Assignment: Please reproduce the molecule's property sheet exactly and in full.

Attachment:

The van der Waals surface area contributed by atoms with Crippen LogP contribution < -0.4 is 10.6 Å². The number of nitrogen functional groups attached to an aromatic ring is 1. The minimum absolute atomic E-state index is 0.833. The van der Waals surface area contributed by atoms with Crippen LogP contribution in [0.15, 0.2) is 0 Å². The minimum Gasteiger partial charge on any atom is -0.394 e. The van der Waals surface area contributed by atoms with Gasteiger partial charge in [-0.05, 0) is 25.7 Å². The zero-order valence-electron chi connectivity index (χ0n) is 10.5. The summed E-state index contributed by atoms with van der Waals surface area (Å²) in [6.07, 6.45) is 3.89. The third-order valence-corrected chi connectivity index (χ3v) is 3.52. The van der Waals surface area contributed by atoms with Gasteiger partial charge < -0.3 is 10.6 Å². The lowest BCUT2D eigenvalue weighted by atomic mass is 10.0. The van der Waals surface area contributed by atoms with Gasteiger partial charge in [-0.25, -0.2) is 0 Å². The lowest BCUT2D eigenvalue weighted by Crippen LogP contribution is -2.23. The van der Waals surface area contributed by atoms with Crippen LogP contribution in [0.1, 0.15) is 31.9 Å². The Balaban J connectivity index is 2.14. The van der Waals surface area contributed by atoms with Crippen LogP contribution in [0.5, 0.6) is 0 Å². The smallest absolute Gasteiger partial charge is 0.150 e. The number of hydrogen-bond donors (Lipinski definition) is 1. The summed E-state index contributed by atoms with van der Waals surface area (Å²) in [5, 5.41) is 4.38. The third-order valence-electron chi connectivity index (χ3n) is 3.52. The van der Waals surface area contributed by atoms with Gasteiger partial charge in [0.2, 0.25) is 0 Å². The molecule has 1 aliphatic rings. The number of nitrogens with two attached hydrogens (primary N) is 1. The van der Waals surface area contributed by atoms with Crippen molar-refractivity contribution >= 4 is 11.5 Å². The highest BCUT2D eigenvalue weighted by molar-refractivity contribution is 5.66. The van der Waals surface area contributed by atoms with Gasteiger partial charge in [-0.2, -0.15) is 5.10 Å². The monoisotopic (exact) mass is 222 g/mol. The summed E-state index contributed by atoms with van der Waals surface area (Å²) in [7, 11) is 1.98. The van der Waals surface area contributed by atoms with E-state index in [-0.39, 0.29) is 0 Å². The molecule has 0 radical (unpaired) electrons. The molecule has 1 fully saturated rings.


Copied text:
The van der Waals surface area contributed by atoms with Crippen LogP contribution < -0.4 is 10.6 Å². The number of nitrogen functional groups attached to an aromatic ring is 1. The minimum absolute atomic E-state index is 0.833. The van der Waals surface area contributed by atoms with Crippen LogP contribution in [0.15, 0.2) is 0 Å². The minimum Gasteiger partial charge on any atom is -0.394 e. The van der Waals surface area contributed by atoms with Gasteiger partial charge in [-0.05, 0) is 25.7 Å². The zero-order valence-electron chi connectivity index (χ0n) is 10.5. The summed E-state index contributed by atoms with van der Waals surface area (Å²) in [6.07, 6.45) is 3.89. The third-order valence-corrected chi connectivity index (χ3v) is 3.52. The van der Waals surface area contributed by atoms with Gasteiger partial charge < -0.3 is 10.6 Å². The lowest BCUT2D eigenvalue weighted by atomic mass is 10.0. The van der Waals surface area contributed by atoms with Gasteiger partial charge in [-0.25, -0.2) is 0 Å². The lowest BCUT2D eigenvalue weighted by Crippen LogP contribution is -2.23. The van der Waals surface area contributed by atoms with Crippen LogP contribution in [0.1, 0.15) is 31.9 Å². The Balaban J connectivity index is 2.14. The van der Waals surface area contributed by atoms with Crippen LogP contribution in [0.5, 0.6) is 0 Å². The smallest absolute Gasteiger partial charge is 0.150 e. The number of hydrogen-bond donors (Lipinski definition) is 1. The summed E-state index contributed by atoms with van der Waals surface area (Å²) in [5, 5.41) is 4.38. The third-order valence-electron chi connectivity index (χ3n) is 3.52. The van der Waals surface area contributed by atoms with Gasteiger partial charge in [0.2, 0.25) is 0 Å². The molecule has 1 aliphatic rings. The number of nitrogens with two attached hydrogens (primary N) is 1. The van der Waals surface area contributed by atoms with Crippen molar-refractivity contribution >= 4 is 11.5 Å². The highest BCUT2D eigenvalue weighted by molar-refractivity contribution is 5.66. The van der Waals surface area contributed by atoms with Gasteiger partial charge in [-0.2, -0.15) is 5.10 Å². The monoisotopic (exact) mass is 222 g/mol. The summed E-state index contributed by atoms with van der Waals surface area (Å²) in [7, 11) is 1.98. The van der Waals surface area contributed by atoms with E-state index in [-0.39, 0.29) is 0 Å². The molecule has 0 radical (unpaired) electrons. The molecule has 1 fully saturated rings.